Foster the attitude of engaging in thoughtful consideration before forming hasty conclusions, which could lead to unproductive and messy arguments.
#3 Distrust can be a source of conflict in a socially diverse team.
Trust is a priceless commodity in business. Its absence in any team can be a source of disagreements.
Preliminary research, however, shows that virtual teams led by Supportive leaders had higher levels of participation and trust among members compared to teams led by Commanding leaders.
Diversity in a team may seem like a possible sore point among the members because of sociocultural differences. But, researchers have concluded time and again that “socially diverse groups (that is, those with a diversity of race, ethnicity, gender, and sexual orientation) are more innovative than homogeneous groups.” It helps the team to make smarter decisions and to be innovative.
#4 Global teams with weak leadership may have power issues within their ranks.
Politics is part and parcel of human organizations, and distributed teams serve as microcosms of a culturally and socially diverse world. A team with a weak leader may likely face a mutiny in the future. And, a team with an absentee leader often feels adrift, with members not knowing to whom they should turn to for advice or direction.
Among members of global outsourcing teams, their perception of where the power and authority of a leader lies depends on the location and number of sites where team members are based and the number of employees who work at each site.
For example, an outsourcing company may have team members residing in the United States, the Philippines, and Canada. When most of the team leaders are in the U.S. most of the decision makers will surely be located there.
But, what if most of the workers are located in the Philippines, but none of them has the authority to make decisions for the group? Who do they turn to for their requests and complaints? And, what would happen if the majority of the rank-and-file workers start resenting the apathy and neglect that they feel from their managers abroad?
These issues are exactly what this HBR article wants to solve. The author suggests that the team’s manager take on a strong leadership role and explain to his or her members three key messages:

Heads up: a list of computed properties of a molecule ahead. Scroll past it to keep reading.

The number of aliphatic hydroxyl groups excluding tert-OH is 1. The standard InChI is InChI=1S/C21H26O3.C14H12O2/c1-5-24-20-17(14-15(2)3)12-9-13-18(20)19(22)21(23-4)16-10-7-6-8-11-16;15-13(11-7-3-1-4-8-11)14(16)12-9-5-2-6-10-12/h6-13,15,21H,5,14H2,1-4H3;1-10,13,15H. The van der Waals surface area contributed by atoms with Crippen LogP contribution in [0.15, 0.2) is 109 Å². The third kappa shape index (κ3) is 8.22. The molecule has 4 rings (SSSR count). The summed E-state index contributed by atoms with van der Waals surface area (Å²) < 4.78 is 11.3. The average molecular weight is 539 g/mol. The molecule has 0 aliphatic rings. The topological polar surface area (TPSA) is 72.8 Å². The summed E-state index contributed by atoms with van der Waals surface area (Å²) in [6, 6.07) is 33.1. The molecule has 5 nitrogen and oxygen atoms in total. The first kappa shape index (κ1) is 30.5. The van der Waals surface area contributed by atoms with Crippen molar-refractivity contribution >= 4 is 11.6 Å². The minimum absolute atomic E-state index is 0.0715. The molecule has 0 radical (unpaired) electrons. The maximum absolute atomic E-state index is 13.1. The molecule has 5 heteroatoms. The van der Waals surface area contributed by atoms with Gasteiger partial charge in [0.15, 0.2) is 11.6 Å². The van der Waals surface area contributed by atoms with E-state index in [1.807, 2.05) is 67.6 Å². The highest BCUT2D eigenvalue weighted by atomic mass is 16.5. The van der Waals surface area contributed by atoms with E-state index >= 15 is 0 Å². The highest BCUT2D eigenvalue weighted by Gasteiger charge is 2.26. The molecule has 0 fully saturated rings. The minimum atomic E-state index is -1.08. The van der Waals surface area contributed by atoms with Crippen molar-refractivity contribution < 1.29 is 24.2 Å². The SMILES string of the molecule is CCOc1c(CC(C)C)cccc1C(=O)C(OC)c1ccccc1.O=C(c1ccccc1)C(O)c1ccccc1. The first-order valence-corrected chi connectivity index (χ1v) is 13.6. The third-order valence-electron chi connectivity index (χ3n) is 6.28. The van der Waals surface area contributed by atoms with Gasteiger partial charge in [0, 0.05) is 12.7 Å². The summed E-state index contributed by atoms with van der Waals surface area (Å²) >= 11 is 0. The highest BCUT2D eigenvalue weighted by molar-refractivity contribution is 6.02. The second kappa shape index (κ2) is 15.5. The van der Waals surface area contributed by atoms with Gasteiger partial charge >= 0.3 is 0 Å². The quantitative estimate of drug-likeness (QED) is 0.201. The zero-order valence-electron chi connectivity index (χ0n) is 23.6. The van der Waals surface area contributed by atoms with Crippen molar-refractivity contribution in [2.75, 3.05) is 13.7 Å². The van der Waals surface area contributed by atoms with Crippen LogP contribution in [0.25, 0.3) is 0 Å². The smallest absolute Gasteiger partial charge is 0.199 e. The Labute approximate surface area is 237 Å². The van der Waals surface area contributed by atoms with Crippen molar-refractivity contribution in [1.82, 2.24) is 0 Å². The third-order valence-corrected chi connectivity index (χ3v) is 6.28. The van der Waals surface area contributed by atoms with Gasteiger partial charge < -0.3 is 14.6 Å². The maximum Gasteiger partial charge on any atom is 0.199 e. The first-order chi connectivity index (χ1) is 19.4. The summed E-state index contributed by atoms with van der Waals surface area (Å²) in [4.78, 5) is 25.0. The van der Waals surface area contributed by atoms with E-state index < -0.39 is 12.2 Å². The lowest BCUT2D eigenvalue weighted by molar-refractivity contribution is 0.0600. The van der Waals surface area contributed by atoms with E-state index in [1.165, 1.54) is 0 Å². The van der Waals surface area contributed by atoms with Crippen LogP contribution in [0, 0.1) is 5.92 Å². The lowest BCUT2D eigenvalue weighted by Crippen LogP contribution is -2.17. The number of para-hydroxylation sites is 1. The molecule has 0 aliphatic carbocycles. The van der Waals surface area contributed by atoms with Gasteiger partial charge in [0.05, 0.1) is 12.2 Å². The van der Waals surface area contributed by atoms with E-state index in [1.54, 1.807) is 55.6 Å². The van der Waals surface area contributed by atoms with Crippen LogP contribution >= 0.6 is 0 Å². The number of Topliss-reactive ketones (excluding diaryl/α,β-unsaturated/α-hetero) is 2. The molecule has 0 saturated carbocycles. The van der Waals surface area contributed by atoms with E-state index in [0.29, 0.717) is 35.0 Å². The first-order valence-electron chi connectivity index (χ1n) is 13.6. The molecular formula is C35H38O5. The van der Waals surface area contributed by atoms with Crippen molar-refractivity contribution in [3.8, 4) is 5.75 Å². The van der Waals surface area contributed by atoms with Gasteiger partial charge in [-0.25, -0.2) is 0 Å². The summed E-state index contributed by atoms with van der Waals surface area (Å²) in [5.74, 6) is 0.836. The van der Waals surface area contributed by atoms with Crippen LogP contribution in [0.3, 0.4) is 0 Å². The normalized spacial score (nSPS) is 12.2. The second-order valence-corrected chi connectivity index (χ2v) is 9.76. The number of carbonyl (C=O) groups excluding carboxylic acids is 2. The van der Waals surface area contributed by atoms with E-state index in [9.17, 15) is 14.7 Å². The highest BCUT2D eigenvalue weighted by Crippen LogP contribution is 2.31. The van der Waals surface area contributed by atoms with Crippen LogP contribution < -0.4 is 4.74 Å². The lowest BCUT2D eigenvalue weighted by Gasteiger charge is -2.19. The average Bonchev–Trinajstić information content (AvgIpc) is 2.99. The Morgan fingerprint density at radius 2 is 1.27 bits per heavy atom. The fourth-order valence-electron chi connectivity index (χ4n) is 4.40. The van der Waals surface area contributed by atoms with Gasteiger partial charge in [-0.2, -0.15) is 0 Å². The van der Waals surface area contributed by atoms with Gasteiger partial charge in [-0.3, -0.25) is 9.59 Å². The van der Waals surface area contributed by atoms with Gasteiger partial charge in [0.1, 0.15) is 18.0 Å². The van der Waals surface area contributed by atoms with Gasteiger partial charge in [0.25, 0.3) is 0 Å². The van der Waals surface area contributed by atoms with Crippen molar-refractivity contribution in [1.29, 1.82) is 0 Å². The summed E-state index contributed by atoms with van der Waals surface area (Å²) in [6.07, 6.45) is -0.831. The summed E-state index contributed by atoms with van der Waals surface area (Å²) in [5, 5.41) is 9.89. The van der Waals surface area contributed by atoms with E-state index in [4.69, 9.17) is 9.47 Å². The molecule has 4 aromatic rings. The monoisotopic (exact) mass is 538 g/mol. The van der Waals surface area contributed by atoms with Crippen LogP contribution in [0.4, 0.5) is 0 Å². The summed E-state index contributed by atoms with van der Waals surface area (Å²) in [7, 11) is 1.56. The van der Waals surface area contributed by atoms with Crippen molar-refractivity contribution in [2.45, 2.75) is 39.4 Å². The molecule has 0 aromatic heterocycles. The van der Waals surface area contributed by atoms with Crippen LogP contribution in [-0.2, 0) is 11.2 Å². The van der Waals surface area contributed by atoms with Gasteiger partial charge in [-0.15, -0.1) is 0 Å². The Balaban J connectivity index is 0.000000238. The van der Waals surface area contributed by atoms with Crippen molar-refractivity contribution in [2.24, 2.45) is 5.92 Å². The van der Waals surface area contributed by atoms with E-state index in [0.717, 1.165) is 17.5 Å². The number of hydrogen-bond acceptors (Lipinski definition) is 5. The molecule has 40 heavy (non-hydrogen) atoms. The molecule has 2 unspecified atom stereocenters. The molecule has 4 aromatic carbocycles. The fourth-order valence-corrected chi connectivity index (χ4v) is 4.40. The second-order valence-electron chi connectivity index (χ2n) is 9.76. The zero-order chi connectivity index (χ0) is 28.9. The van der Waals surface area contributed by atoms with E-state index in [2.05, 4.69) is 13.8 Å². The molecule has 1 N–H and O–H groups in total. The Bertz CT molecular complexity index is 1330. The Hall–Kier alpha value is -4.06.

- who they are as a team and as part of a larger organization,
- what they do and what their purpose is as a business, and
- that he or she (team leader) will always be there for them.
The last key point is accomplished through constant contact with team members. Calls, emails, and personal visits can make a difference in building a stronger and more cohesive team.
#5 Team members who lack ownership and control over their work do not perform well.
Members of a geographically dispersed team benefit from a shared leadership structure rather than a centralized one. While team managers still have the authority to make the final decisions on core issues, each member benefit more from self-direction at work.
In fact, researchers from the University of Central Florida found that shared leadership is more advantageous to virtual teams.
Research shows that virtual teams are more cohesive and effective with shared leadership; when each team member takes some responsibility for the team’s success. To achieve this, devise strategies for virtual team members to monitor, evaluate and regulate their own performance – for example, giving them access to the metrics on which they are evaluated.
This kind of team structure encourages members to develop a sense of ownership over their work. It strengthens their commitment towards their productivity levels at work. Plus, they’re able to schedule their work around the hours they spend for rest and relaxation with their family and friends. This boosts morale among the members and inspires them to perform well, which is what team leaders and managers like you truly wanted.